Research sheds light on fate of plant life in Arctic

The research findings, published in the Journal of Ecology, show that climate change during the winter months is having a significant impact on the plant life in parts of the Arctic. Research into this area has received little attention when compared with summer warming studies, despite the detrimental effects winter warming is having.

The study, which looked at both a natural event and a simulated experiment, found extensive damage to shrubs after a sharp rise in temperatures which lasted for only a few days duration in the winter months.

During the natural event in Scandinavia, temperatures rose to 7ºC resulting in loss of snow cover across several hundred square kilometres. Observations during the following summer recorded extensive damage to vegetation in the area. The simulated winter warming event, using heating lamps and soil warming cables on the same type of vegetation, produced similar results.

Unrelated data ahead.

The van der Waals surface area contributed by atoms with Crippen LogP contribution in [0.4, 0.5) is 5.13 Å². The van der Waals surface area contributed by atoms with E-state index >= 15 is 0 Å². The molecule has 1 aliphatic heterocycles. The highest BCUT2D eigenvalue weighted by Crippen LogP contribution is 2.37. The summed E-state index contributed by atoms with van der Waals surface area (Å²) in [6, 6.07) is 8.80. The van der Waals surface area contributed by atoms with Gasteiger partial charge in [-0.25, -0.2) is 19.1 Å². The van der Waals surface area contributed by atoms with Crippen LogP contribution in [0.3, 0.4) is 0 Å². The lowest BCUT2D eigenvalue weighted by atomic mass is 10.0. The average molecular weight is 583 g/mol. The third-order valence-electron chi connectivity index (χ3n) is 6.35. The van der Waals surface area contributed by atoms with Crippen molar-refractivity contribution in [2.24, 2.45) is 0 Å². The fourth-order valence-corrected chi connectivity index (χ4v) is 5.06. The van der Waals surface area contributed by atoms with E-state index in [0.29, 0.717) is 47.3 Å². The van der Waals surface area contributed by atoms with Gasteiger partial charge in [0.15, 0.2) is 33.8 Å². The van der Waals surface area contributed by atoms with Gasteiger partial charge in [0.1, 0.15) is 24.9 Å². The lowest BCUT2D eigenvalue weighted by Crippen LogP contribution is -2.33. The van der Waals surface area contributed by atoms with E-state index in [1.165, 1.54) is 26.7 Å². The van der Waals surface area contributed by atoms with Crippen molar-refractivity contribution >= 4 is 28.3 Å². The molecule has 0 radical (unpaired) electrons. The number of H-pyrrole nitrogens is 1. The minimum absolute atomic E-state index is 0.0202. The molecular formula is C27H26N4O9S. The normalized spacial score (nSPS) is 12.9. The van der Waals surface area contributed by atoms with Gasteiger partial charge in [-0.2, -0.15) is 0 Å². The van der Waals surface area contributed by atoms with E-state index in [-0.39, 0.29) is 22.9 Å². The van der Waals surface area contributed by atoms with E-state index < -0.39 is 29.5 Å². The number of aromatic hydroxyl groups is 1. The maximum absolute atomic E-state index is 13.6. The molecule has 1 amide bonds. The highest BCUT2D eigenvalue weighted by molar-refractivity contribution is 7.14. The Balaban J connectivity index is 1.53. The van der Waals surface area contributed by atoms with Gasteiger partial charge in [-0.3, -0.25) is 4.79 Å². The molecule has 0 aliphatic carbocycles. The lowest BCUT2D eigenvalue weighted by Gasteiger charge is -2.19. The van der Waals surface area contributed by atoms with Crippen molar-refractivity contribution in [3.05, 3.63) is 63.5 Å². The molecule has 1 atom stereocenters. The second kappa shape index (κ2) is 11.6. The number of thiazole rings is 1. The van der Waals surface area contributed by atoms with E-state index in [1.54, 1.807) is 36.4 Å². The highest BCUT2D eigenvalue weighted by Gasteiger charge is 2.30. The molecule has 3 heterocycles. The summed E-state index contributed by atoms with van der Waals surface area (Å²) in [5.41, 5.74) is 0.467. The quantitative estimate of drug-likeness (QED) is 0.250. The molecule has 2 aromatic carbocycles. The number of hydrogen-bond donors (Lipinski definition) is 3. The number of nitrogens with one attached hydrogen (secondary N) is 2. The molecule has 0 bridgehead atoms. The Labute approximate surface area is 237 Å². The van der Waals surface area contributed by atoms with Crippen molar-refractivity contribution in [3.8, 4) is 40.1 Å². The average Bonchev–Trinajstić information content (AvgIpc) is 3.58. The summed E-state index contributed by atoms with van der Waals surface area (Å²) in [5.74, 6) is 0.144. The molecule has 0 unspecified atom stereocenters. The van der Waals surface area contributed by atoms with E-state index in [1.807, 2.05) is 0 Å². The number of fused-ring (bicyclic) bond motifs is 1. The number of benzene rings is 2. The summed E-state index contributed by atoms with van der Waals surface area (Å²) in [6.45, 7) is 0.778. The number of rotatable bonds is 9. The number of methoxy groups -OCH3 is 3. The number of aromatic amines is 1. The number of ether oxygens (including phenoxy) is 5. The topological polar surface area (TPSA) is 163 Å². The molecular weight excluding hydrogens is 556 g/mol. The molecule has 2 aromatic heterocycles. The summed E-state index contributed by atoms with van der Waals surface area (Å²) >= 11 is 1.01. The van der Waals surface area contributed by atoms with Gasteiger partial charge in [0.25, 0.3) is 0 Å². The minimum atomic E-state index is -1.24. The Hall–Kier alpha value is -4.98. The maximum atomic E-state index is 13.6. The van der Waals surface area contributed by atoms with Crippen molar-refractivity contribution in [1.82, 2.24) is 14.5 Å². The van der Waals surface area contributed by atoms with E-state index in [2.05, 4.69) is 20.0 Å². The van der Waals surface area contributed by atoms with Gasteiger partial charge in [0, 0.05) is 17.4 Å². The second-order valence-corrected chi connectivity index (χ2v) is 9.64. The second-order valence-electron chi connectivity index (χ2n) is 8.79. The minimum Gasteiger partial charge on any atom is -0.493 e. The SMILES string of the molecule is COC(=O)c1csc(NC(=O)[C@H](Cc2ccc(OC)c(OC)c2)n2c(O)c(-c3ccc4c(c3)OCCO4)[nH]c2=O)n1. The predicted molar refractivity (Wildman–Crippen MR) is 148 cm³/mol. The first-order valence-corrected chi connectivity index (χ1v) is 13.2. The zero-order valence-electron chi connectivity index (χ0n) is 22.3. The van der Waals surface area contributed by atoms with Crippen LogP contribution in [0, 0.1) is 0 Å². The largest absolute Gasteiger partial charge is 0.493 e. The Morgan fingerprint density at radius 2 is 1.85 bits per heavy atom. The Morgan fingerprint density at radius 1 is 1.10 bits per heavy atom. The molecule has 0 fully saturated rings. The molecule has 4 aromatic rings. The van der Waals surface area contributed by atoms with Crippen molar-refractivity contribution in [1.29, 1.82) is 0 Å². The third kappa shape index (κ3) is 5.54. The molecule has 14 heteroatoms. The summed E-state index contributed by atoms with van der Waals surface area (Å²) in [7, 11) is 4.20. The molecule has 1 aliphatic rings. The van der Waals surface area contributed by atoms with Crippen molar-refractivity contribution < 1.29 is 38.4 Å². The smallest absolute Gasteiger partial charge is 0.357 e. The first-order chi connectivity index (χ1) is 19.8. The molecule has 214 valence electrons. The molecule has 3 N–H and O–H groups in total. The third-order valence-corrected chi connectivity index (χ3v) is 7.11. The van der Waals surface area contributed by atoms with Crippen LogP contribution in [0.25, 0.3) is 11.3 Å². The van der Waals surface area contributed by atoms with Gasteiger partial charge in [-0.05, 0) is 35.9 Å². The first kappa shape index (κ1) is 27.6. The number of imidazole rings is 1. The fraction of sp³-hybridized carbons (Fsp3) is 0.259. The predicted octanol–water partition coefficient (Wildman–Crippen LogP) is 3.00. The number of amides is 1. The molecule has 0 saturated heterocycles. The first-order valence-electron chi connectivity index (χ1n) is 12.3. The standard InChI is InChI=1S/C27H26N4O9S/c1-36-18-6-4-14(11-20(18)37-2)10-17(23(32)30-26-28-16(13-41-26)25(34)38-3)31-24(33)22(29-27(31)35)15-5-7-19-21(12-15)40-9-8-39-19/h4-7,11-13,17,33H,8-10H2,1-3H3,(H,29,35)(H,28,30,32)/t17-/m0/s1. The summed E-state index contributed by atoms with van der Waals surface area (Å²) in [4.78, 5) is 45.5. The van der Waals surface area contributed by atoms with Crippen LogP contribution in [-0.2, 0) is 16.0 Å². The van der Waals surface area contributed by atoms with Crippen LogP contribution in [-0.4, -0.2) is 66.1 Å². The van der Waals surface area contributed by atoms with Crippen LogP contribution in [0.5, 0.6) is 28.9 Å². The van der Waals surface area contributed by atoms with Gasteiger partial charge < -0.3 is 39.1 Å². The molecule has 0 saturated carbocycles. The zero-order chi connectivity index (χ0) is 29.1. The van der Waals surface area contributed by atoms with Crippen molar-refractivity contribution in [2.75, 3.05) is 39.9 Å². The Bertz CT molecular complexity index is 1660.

When the temperature rises, the vegetation is no longer insulated by deep snow and so experiences the full impact of warming, before rapidly returning to cold winter temperatures. These rapid warming events can cause considerable damage to sub-Arctic plant communities.
These findings are in sharp contrast to studies into summer warming which found that some Arctic regions are "greening" with an increase in plant cover.

Dr Gareth Phoenix, from the University of Sheffield´s Department of Animal and Plant Sciences, said: "The fact that we have the same observations from the natural event and the simulation study reinforces the confidence we have in our findings. How widely this damage might apply to the rest of the Arctic is unclear, but given that the Arctic will warm relatively more in the winter than in the summer, we are concerned this could become a more frequently observed phenomenon. This damage may then lead to a shift from the ecosystem taking up CO2 to releasing CO2, meaning that there is also a concern for the global climate."


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